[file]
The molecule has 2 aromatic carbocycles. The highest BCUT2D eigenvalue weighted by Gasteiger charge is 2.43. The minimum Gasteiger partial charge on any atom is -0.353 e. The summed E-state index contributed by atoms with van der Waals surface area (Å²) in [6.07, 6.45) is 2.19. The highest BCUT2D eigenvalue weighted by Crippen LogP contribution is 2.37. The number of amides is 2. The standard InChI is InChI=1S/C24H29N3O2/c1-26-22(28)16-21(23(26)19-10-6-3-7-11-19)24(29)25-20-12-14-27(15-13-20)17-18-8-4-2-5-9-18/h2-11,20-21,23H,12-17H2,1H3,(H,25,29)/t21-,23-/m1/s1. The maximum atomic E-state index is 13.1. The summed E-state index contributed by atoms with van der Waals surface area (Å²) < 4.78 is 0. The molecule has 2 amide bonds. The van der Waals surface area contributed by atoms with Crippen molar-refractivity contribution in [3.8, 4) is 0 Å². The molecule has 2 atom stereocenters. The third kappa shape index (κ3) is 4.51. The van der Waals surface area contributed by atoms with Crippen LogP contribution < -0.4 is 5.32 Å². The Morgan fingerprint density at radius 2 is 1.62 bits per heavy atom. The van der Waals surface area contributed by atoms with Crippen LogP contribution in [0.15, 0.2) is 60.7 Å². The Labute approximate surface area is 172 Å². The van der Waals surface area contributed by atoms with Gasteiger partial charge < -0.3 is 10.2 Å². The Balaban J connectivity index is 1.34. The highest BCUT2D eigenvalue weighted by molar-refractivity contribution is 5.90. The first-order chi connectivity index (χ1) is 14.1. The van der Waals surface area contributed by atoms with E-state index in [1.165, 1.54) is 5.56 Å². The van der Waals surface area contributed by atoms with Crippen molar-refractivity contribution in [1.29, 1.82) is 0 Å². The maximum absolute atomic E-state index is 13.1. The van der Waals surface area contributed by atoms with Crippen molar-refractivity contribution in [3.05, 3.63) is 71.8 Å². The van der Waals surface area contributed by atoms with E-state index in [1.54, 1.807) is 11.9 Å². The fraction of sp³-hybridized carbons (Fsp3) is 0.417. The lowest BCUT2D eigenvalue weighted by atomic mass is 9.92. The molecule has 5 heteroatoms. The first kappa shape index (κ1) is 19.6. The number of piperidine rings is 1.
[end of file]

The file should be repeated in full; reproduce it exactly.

The molecule has 2 aromatic carbocycles. The highest BCUT2D eigenvalue weighted by Gasteiger charge is 2.43. The minimum Gasteiger partial charge on any atom is -0.353 e. The summed E-state index contributed by atoms with van der Waals surface area (Å²) in [6.07, 6.45) is 2.19. The highest BCUT2D eigenvalue weighted by Crippen LogP contribution is 2.37. The number of amides is 2. The standard InChI is InChI=1S/C24H29N3O2/c1-26-22(28)16-21(23(26)19-10-6-3-7-11-19)24(29)25-20-12-14-27(15-13-20)17-18-8-4-2-5-9-18/h2-11,20-21,23H,12-17H2,1H3,(H,25,29)/t21-,23-/m1/s1. The maximum atomic E-state index is 13.1. The summed E-state index contributed by atoms with van der Waals surface area (Å²) < 4.78 is 0. The molecule has 2 amide bonds. The van der Waals surface area contributed by atoms with Crippen molar-refractivity contribution in [3.8, 4) is 0 Å². The molecule has 2 atom stereocenters. The third kappa shape index (κ3) is 4.51. The van der Waals surface area contributed by atoms with Crippen LogP contribution < -0.4 is 5.32 Å². The Morgan fingerprint density at radius 2 is 1.62 bits per heavy atom. The van der Waals surface area contributed by atoms with Crippen LogP contribution in [0.15, 0.2) is 60.7 Å². The Labute approximate surface area is 172 Å². The van der Waals surface area contributed by atoms with Gasteiger partial charge < -0.3 is 10.2 Å². The Balaban J connectivity index is 1.34. The highest BCUT2D eigenvalue weighted by molar-refractivity contribution is 5.90. The first-order chi connectivity index (χ1) is 14.1. The van der Waals surface area contributed by atoms with E-state index in [1.165, 1.54) is 5.56 Å². The van der Waals surface area contributed by atoms with Crippen molar-refractivity contribution in [1.29, 1.82) is 0 Å². The maximum absolute atomic E-state index is 13.1. The van der Waals surface area contributed by atoms with Crippen molar-refractivity contribution in [3.05, 3.63) is 71.8 Å². The van der Waals surface area contributed by atoms with E-state index in [1.54, 1.807) is 11.9 Å². The fraction of sp³-hybridized carbons (Fsp3) is 0.417. The lowest BCUT2D eigenvalue weighted by atomic mass is 9.92. The molecule has 5 heteroatoms. The first kappa shape index (κ1) is 19.6. The number of piperidine rings is 1.